Monday, April 28, 2008

India interest rate hike uncertain; high inflation, slow growth seen key

The Reserve Bank of India (RBI) is likely to unveil Tuesday a slew of measures to tackle inflationary pressures and the economic slowdown in its annual monetary policy report for 2008-2009.

India's wholesale price index (WPI), the most widely watched indicator for gauging inflationary trends, was at 7.33 percent on April 12, almost 200 basis points higher than the 5 percent limit set by the central bank, due to higher food and fuel prices.

Most economists feel that the central bank will leave the bank rate and cash reserve ratio (CRR) untouched, but will raise the repo rate and reverse repo rate to suck liquidity from the banking system.

The central bank hiked the CRR by 50 basis points on April 17 to be implemented in two stages on April 26 and May 10, in order to drain about 185 billion rupees ($4.6 billion) of excess liquidity from the system. This increase will take the CRR to 8 percent on May 10 from 7.75 percent now.

Tushar Poddar, economist at Goldman Sachs said he expects the central bank to continue its tightening measures, given the huge political importance of inflation and continuing demand pressures.

'We expect a repo rate hike by the RBI in its policy meeting on April 29. We think that the RBI will go for a 25 basis points (bps) increase in repo rate. The guiding principle would be to arrest inflationary expectations and further slow demand. We expect the cash reserve ratio (CRR) hike will increase pressures on the domestic currency to appreciate as rupee liquidity will tighten,' he said in a note.

On the other hand, Lehman Brothers expressed doubts the RBI will raise rates in response to inflation caused by surging global commodity prices, especially when growth is slowing.

Lehman Brothers in a note said rather than hike rates it expects the policymakers to continue using trade and fiscal policies to contain inflation and allow moderate rupee appreciation.

'At present, the nature of inflation in the economy is supply side-driven. The monetary tightening measures by the regulator would rather hurt the other economic segments like real estate, consumer durables, automobiles,' said Venugopal N Dhoot, president, Associated Chambers of Commerce and Industry of India (Assocham).

The repo rate is a rate at which the central bank injects short-term liquidity into the system by buying government securities, while the reverse repo rate is the process of absorption of short-term liquidity from the system through the sale of government paper.

Dresdner Kleinwort, however, said measures such as a CRR hike are unlikely to have any material impact on the current inflation trend, as the trend is being driven by global prices. It expects inflation to peak during the first half and moderate during the latter part of the year, as the G7 economic downturn has an impact on world demand.

According to the advance estimates by the Central Statistical Organisation (CSO), the real GDP growth rate was 8.7 percent in 2007-08 as compared with 9.6 percent the previous year, reflecting moderation in growth in all three sectors -- agriculture and allied activities, industry and services.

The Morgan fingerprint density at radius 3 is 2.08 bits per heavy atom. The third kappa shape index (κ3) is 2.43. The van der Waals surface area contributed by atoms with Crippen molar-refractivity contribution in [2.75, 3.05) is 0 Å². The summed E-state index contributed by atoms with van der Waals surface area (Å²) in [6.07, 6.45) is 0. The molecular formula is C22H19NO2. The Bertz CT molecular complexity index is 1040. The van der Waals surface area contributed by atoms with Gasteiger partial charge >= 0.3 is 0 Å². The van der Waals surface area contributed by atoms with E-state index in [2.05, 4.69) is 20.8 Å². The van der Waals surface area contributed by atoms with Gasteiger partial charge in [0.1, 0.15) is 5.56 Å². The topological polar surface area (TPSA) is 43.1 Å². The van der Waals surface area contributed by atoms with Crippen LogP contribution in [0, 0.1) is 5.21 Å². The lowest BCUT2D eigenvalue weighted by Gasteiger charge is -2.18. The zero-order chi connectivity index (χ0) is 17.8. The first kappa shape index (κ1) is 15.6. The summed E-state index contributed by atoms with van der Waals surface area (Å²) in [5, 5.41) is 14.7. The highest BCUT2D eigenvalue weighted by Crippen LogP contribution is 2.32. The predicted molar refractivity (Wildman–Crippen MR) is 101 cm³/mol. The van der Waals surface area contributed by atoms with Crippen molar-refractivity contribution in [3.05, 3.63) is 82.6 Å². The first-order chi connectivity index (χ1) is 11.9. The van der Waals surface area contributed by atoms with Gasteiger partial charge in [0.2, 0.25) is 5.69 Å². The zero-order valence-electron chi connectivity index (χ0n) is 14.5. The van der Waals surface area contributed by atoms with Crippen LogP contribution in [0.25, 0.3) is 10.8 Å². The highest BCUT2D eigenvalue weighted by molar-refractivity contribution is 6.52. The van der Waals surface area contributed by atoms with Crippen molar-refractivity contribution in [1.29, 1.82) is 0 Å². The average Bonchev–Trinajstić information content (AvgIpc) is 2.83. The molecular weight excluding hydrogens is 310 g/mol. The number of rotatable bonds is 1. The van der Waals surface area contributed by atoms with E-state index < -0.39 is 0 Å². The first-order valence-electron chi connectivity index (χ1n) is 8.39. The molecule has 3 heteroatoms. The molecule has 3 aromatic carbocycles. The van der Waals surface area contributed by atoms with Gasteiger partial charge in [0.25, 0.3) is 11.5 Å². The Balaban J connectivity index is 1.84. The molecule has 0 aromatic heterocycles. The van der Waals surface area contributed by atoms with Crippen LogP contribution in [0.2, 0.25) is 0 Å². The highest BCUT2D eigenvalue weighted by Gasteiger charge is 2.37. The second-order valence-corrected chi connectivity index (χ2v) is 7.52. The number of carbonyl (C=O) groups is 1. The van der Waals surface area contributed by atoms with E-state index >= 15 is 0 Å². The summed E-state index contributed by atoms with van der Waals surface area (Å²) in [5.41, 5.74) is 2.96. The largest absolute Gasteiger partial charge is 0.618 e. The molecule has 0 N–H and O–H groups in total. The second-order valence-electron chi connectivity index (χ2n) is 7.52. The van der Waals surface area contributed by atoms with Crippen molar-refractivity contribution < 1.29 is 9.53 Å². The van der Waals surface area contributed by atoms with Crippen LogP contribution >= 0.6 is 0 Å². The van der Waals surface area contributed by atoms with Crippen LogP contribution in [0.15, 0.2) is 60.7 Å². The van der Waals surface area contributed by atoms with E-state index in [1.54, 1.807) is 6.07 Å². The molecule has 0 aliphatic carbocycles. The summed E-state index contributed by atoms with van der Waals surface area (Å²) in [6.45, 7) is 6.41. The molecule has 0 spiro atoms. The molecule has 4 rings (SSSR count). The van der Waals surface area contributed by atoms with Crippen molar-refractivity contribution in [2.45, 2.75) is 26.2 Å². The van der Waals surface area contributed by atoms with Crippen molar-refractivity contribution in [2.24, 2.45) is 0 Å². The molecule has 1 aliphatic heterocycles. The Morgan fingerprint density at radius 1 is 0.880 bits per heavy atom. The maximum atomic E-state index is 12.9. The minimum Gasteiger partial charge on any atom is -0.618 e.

Last week Crisil Ltd., a unit of Standard & Poor's, cut its GDP growth forecast for India to 8.1 percent for the fiscal year to March 31, 2009, from its earlier forecast of 8.5 percent, in view of rising inflation, interest rates and the global growth outlook.

Indian money supply has been growing by 20 percent for the past 16 months, significantly higher than the 17 to 17.5 percent envisaged by the central bank. On April 11, the broad money growth (M3) was 21.2 percent at 7.01 trillion rupees, according to the RBI data.

Edelweiss Securities Ltd. in a note said it expects a 25 bps hike in the repo rate, taking it to 8.0 percent. The reverse repo rate and CRR are likely to stay unchanged at 6.0 percent and 8 percent respectively, it said.

Smita Gupta, economist with Union Bank of India said he expects the RBI to maintain a neutral stance, thus keeping the repo and reverse repo rate at 7.75 percent and 6.00 percent respectively.

Dresdner Kleinwort in a research note said the commodity price increases have adversely affected India's trade balance, which is turning into a large deficit because of the rising import bill.

Food prices have had only a secondary impact on the Indian economy though, as the main impact has come from minerals, oil and other raw materials, Dresdner Kleinwort said. For this reason, inflation is spreading out to broader core categories, faster than in other countries.

Any significant reduction in inflation rates will be dependent on how effective the fiscal steps have been, and monetary policy will not have any immediate impact on the headline number but can soothe inflationary expectations, said V Vaidyanathan, executive director, ICICI Bank Ltd.

Goldman Sachs also warned that there is a significant threat of second-round effects from higher commodity prices being built into higher inflationary expectations, which could lead to even greater interest rate increases if these were to get embedded.

Sachidanand Shukla of Enam Securities in a note said the RBI may raise the reverse repo rate by 25 basis points, signalling its hawkish intent.

'A reverse repo hike will tighten liquidity in the short run and narrow the differential between the short-term lending and borrowing rates that stands at an unusually high 175 bps. Also, the hike may nudge inter-bank rates higher and yet avoid an outright tightening,' he added.

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